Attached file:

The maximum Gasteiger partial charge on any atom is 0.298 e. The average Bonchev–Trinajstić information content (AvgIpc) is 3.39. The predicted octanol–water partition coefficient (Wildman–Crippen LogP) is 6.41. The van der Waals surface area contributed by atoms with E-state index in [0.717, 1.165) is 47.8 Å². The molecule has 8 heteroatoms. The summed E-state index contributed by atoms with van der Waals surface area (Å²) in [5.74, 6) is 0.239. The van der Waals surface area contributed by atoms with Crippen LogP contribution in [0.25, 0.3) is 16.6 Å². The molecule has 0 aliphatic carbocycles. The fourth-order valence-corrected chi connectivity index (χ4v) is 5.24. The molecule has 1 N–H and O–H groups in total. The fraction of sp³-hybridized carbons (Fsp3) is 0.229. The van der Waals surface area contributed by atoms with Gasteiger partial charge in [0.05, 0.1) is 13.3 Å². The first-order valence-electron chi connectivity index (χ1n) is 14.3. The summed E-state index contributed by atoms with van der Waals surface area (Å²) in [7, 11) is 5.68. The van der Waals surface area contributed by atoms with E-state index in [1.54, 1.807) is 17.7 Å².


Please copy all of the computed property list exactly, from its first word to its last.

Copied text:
The maximum Gasteiger partial charge on any atom is 0.298 e. The average Bonchev–Trinajstić information content (AvgIpc) is 3.39. The predicted octanol–water partition coefficient (Wildman–Crippen LogP) is 6.41. The van der Waals surface area contributed by atoms with E-state index in [0.717, 1.165) is 47.8 Å². The molecule has 8 heteroatoms. The summed E-state index contributed by atoms with van der Waals surface area (Å²) in [5.74, 6) is 0.239. The van der Waals surface area contributed by atoms with Crippen LogP contribution in [0.25, 0.3) is 16.6 Å². The molecule has 0 aliphatic carbocycles. The fourth-order valence-corrected chi connectivity index (χ4v) is 5.24. The molecule has 1 N–H and O–H groups in total. The fraction of sp³-hybridized carbons (Fsp3) is 0.229. The van der Waals surface area contributed by atoms with Gasteiger partial charge in [0.05, 0.1) is 13.3 Å². The first-order valence-electron chi connectivity index (χ1n) is 14.3. The summed E-state index contributed by atoms with van der Waals surface area (Å²) in [7, 11) is 5.68. The van der Waals surface area contributed by atoms with E-state index in [1.54, 1.807) is 17.7 Å².